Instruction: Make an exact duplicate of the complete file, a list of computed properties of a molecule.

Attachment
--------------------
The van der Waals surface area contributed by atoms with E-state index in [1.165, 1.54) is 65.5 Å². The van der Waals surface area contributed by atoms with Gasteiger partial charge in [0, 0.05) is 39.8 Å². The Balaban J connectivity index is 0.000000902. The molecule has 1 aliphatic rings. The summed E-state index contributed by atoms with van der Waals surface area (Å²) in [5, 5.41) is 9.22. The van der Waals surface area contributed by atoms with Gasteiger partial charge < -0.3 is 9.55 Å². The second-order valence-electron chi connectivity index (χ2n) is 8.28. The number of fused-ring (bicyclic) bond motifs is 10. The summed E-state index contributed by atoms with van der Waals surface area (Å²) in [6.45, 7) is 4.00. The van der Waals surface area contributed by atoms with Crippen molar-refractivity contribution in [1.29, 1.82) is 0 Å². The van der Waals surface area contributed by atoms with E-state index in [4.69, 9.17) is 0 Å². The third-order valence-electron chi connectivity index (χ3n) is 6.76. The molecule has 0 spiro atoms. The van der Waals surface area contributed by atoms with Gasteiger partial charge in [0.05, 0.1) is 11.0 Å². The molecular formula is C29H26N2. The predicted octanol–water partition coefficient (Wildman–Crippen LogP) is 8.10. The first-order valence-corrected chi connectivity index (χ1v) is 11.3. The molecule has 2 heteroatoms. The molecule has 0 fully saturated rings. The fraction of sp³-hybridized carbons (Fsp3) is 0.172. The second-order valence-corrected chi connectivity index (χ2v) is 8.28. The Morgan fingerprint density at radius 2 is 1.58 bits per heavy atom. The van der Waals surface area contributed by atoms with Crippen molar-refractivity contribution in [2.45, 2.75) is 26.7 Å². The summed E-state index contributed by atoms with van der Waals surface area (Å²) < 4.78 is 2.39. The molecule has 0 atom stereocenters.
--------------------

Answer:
The van der Waals surface area contributed by atoms with E-state index in [1.165, 1.54) is 65.5 Å². The van der Waals surface area contributed by atoms with Gasteiger partial charge in [0, 0.05) is 39.8 Å². The Balaban J connectivity index is 0.000000902. The molecule has 1 aliphatic rings. The summed E-state index contributed by atoms with van der Waals surface area (Å²) in [5, 5.41) is 9.22. The van der Waals surface area contributed by atoms with Gasteiger partial charge < -0.3 is 9.55 Å². The second-order valence-electron chi connectivity index (χ2n) is 8.28. The number of fused-ring (bicyclic) bond motifs is 10. The summed E-state index contributed by atoms with van der Waals surface area (Å²) in [6.45, 7) is 4.00. The van der Waals surface area contributed by atoms with Crippen molar-refractivity contribution in [1.29, 1.82) is 0 Å². The van der Waals surface area contributed by atoms with E-state index in [4.69, 9.17) is 0 Å². The third-order valence-electron chi connectivity index (χ3n) is 6.76. The molecule has 0 spiro atoms. The van der Waals surface area contributed by atoms with Gasteiger partial charge in [0.05, 0.1) is 11.0 Å². The molecular formula is C29H26N2. The predicted octanol–water partition coefficient (Wildman–Crippen LogP) is 8.10. The first-order valence-corrected chi connectivity index (χ1v) is 11.3. The molecule has 2 heteroatoms. The molecule has 0 fully saturated rings. The fraction of sp³-hybridized carbons (Fsp3) is 0.172. The second-order valence-corrected chi connectivity index (χ2v) is 8.28. The Morgan fingerprint density at radius 2 is 1.58 bits per heavy atom. The van der Waals surface area contributed by atoms with Crippen molar-refractivity contribution in [2.45, 2.75) is 26.7 Å². The summed E-state index contributed by atoms with van der Waals surface area (Å²) < 4.78 is 2.39. The molecule has 0 atom stereocenters.